The airline was founded in 1946 by Roy Farrell and Sydney de Kantzow, from America and Australia, respectively. Both founders were ex-Air Force pilots who served during World War II. Originally based in Shanghai, they moved to Hong Kong after the first few months of operation. Cathay Pacific’s first aircraft was a Douglas DC-3 nicknamed Betsy, running commercial freight services between China and Australia. Today, Betsy is displayed as a permanent exhibition at the Hong Kong Science Museum.
The business expanded quickly. By 1947, another four planes were added to the fleet, and Cathay was operating passenger flights to Manila, Bangkok, Singapore and Shanghai. In 1948, Butterfield & Swire (today known as the conglomerate Swire Group) bought a 45% share of the company. In the 1960s, business grew significantly. By 1973 Cathay Pacific was carrying one million passengers per year.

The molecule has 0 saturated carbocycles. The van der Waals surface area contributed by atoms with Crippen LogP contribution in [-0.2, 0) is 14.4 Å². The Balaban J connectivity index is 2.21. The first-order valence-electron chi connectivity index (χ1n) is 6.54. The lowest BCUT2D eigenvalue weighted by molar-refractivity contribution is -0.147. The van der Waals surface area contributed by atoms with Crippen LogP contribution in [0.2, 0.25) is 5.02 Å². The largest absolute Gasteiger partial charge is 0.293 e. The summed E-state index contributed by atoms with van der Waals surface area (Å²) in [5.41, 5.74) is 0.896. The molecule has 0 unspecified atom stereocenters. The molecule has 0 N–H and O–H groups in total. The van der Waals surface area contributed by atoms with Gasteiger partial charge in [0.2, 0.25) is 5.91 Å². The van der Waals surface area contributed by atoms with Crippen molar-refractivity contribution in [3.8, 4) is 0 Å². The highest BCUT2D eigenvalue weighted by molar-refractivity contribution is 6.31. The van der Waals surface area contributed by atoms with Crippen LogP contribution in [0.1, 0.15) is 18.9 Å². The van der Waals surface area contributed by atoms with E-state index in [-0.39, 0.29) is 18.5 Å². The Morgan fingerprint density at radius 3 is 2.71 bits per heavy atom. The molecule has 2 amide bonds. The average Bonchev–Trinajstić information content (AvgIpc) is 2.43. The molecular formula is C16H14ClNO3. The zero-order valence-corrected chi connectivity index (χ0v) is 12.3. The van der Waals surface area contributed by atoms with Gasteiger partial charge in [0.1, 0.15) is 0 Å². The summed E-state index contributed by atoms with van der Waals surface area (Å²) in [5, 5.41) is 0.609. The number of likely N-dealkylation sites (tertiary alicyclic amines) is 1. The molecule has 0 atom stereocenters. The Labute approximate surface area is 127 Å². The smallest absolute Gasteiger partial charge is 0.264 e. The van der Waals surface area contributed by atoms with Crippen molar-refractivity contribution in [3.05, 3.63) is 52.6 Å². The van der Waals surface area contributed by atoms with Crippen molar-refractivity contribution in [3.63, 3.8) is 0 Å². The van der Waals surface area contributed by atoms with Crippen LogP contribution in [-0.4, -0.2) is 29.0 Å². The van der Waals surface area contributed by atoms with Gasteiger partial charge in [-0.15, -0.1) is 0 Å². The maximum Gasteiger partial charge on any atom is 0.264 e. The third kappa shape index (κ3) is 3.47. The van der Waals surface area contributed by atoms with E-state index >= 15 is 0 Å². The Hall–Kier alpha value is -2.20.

In July 1998, Hong Kong’s Kai Tak international Airport closed down after 73 years of operation. Cathay Pacific inaugurated the opening of Hong Kong’s new airport by making the world’s first non-stop transpolar flight over the North Pole. Cathay Pacific Flight 889 departed from New York’s John F. Kennedy Airport and landed in Hong Kong International Airport, a seventeen hour flight. Today, Cathay Pacific operates multiple New York-Hong Kong flights every day, and it remains the airline’s longest non-stop flight.
Throughout the 2000s, Cathay Pacific continued to expand its network and increased its flight frequency to major destinations. Nowadays, the airline serves 174 destinations in 43 countries and territories around the world. Its fleet of 146 aircraft is one of the world’s youngest fleets, with an average aircraft age of 8.2 years.
Cathay Pacific was named the World’s Best Airline by Skytrax in 2003, 2005, 2009 and 2014 – more than any other airline. The airline has received praise for its in-flight entertainment, delicious food, friendly service and luxurious Business – and First Class experience.